The CSIRO research team at the Australian Federal Academy of Sciences used the concept of water footprint, or water consumption, to calculate the total amount of water used in the production and consumption of goods and services to explain the impact of food production on water scarcity.
According to the research team, food production accounts for 70% of the world’s freshwater use. In water-scarce areas, the amount of water required for food production is important. The researchers measured the diets of 9,341 Australian adults to determine their adjusted water-scarcity footprint. The corrected water consumption refers to the amount of water consumption adjusted to the water consumption required for the production of the food in consideration of the scarcity of water in the production area.
As a result of the study, the corrected water consumption required to produce a daily meal for the subjects was an average of 362 liters. By food, almonds required 3,448 liters per kg, dried apricots required 3,363 liters per kg, and cereals required 1,464 liters of water per kg. When looking at the adjusted water consumption required to produce the subject’s meal, 25% was used to produce cakes, biscuits and alcohol, and 19% was used to produce fruits and fruit addresses. On the other hand, the adjusted water consumption for meat was only 3.7% of the total. These results show that meat is an excellent food from a water consumption perspective alone.
Meanwhile, the research team said it is difficult to determine the amount of water consumed to produce the food they eat. For example, the calibrated water consumption required to produce a medium-sized apple is 3 liters, while the calibrated water consumption required to produce 250 ml orange juice is more than 100 liters. This is due to the fact that the calibrated water consumption required to produce apples and oranges can vary significantly, and multiple fruits are required to make the juice. Therefore, it is difficult for consumers to understand the calibrated water consumption for a particular food production.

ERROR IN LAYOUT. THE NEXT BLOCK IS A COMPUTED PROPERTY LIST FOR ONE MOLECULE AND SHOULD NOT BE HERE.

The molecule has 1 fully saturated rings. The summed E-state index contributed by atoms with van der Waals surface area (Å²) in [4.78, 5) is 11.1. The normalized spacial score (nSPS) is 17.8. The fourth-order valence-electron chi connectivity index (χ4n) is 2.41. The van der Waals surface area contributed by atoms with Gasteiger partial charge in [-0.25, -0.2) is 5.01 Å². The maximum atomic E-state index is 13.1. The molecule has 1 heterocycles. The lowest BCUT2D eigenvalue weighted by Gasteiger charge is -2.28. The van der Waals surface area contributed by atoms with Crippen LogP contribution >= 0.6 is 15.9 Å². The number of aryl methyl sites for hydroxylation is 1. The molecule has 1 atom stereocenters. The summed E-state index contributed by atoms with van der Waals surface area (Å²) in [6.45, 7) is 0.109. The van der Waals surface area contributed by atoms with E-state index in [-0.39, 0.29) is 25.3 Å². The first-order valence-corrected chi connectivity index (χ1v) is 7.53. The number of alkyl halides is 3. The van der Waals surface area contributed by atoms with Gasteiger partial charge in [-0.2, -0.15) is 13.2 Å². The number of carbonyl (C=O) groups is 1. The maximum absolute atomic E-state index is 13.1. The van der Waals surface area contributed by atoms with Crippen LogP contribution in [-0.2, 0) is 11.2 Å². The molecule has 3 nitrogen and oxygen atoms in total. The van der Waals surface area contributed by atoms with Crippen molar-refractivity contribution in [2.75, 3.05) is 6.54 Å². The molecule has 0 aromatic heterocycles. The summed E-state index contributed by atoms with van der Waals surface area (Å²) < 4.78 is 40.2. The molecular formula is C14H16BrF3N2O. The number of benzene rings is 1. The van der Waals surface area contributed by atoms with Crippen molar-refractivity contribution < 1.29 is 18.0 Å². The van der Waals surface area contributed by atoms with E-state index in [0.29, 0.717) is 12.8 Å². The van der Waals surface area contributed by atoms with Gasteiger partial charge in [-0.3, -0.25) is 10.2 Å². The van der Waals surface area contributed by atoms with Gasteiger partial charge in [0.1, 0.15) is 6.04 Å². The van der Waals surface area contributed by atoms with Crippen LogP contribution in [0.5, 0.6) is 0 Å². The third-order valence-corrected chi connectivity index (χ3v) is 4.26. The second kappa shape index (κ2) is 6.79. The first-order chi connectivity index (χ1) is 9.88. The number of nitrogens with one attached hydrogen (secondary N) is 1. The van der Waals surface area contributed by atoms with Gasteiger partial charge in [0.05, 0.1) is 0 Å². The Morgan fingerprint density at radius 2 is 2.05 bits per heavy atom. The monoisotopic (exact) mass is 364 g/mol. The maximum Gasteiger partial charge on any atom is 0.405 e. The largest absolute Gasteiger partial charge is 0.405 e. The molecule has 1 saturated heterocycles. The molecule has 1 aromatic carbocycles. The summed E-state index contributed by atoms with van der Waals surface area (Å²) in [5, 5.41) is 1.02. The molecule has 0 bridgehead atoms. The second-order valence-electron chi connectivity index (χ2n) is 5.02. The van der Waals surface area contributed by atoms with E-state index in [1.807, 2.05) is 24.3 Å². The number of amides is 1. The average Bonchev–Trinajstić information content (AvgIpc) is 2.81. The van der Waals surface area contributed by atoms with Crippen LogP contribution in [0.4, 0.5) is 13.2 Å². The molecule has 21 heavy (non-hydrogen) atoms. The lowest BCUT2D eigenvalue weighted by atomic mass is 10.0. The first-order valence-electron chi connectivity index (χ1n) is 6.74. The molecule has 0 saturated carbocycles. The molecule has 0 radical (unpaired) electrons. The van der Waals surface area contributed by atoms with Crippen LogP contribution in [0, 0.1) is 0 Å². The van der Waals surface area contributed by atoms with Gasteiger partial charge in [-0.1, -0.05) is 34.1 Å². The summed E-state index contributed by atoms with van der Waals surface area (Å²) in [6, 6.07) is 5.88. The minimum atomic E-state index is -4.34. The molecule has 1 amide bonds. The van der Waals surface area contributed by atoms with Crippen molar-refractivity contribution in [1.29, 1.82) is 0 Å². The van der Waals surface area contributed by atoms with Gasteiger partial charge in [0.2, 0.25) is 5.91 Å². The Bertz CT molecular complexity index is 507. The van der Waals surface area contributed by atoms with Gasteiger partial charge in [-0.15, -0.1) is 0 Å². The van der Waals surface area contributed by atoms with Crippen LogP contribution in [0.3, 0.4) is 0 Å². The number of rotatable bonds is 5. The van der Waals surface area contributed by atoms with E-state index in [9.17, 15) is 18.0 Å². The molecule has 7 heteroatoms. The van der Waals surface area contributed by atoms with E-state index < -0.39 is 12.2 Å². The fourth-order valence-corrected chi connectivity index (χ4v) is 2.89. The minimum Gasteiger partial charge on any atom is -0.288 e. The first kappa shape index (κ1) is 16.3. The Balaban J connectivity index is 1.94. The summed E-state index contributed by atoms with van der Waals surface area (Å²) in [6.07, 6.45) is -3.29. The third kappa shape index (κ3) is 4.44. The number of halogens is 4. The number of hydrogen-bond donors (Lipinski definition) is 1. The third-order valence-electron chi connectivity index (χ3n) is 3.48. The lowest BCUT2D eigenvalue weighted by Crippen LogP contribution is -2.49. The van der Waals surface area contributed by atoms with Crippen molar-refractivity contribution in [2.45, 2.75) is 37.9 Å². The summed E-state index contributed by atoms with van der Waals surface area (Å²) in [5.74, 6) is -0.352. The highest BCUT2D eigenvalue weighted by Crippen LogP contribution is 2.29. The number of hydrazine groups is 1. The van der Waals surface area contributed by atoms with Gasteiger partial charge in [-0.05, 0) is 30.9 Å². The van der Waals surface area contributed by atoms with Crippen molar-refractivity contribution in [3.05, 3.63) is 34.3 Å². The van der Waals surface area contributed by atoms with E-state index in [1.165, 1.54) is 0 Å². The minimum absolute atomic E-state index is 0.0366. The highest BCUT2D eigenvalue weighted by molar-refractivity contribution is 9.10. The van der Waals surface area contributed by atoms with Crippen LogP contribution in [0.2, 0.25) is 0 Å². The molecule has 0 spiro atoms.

The calibrated water consumption also changes depending on the producer of the food. As a result of examining the adjusted water consumption of tomatoes shipped to Sydney, the adjusted water consumption by producers varied from 5 liters per kg to 52.8 liters per kg. This variation is due to differences in agricultural practices and differences in the degree of water scarcity by region.
The research team said that water consumption is important for food production and consumption, but it is only one of the environmental factors, so it is not necessary to recommend changing what you eat based on water consumption alone. It is explained that there is Related information can be found here.